Highspeed rail line scrapped as cost spirals
Updated: 2008-03-28 07:28
Workers polish a prototype of the new maglev Transrapid high-speed train at the ThyssenKrupp plant in the central German city of Kassel in March, 2007. Reuters
Germany has ditched plans to build a flagship high-speed rail link between the Bavarian capital Munich and its airport because of ballooning costs, Transport Minister Wolfgang Tiefensee said yesterday.
The Transrapid, one of the world's fastest trains, was developed by German engineers at Siemens AG and ThyssenKrupp AG and so far the technology has only been used commercially in China.
Tiefensee told a news conference that industry estimated the cost of building the link would reach 3.2 billion to ($5.76 billion) 3.4 billion euros compared to the 1.85 billion euros orginally earmarked for it.
"The Munich magnetic levitation rail project has collapsed," Tiefensee told reporters.
The federal government had originally pledged to assume up to 925 million euros in costs and the state of Bavaria around 500 million.
Construction company Hochtief had been leading the consortium. National rail operator Deutsche Bahn AG, Munich airport and the European Union were also involved, as well as Munich-based Siemens and ThyssenKrupp.
The project was announced last year by then Bavarian premier Edmund Stoiber just days before he stood down as head of the southern state's conservative party.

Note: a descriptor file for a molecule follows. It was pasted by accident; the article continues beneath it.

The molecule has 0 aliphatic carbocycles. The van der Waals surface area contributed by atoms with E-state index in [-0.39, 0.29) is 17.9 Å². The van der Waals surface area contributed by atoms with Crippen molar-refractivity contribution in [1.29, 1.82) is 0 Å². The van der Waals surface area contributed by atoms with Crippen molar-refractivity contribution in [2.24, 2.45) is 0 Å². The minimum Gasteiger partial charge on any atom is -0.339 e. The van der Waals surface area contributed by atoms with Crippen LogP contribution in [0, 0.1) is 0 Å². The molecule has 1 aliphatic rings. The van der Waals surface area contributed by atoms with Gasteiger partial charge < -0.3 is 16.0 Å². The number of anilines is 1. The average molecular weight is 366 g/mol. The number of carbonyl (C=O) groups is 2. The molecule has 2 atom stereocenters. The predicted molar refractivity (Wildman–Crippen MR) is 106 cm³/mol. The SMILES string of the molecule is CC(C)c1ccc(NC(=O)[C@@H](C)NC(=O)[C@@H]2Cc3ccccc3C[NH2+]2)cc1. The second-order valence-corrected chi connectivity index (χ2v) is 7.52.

Critics said it was a pet project of his which he wanted as a personal legacy despite fierce criticism from local residents and the Munich mayor. The costs had soared mainly due to the costs of the track, said industry sources.
Bavaria's plans for the Transrapid, which set a speed record of 450 kph in 1993, had offered hope for the technology which has enjoyed little commercial success.
Despite a string of proposals for its use across the world, the only train of its kind in commercial use is a shuttle from the center of the Chinese city of Shanghai to its airport.
Traveling at three times the speed of normal steel-wheel trains, the "mag-lev" Transrapid floats on a magnetic cushion one centimeter above the track. It has no fuel source on board and its makers say it cannot derail.
Industry groups in Germany, Europe's biggest economy and the world's biggest exporter, bemoaned the decision.
Another plan to build a Transrapid link between Hamburg and Berlin has already been scrapped.
A Transrapid train crashed on a test run in northern Germany in 2006, killing 23 people, an accident in which investigators said human error was to blame.
Siemens Chief Executive Peter Loescher said the company was in talks with several other possible global partners who might be interested in the Transrapid project.
(China Daily 03/28/2008 page12)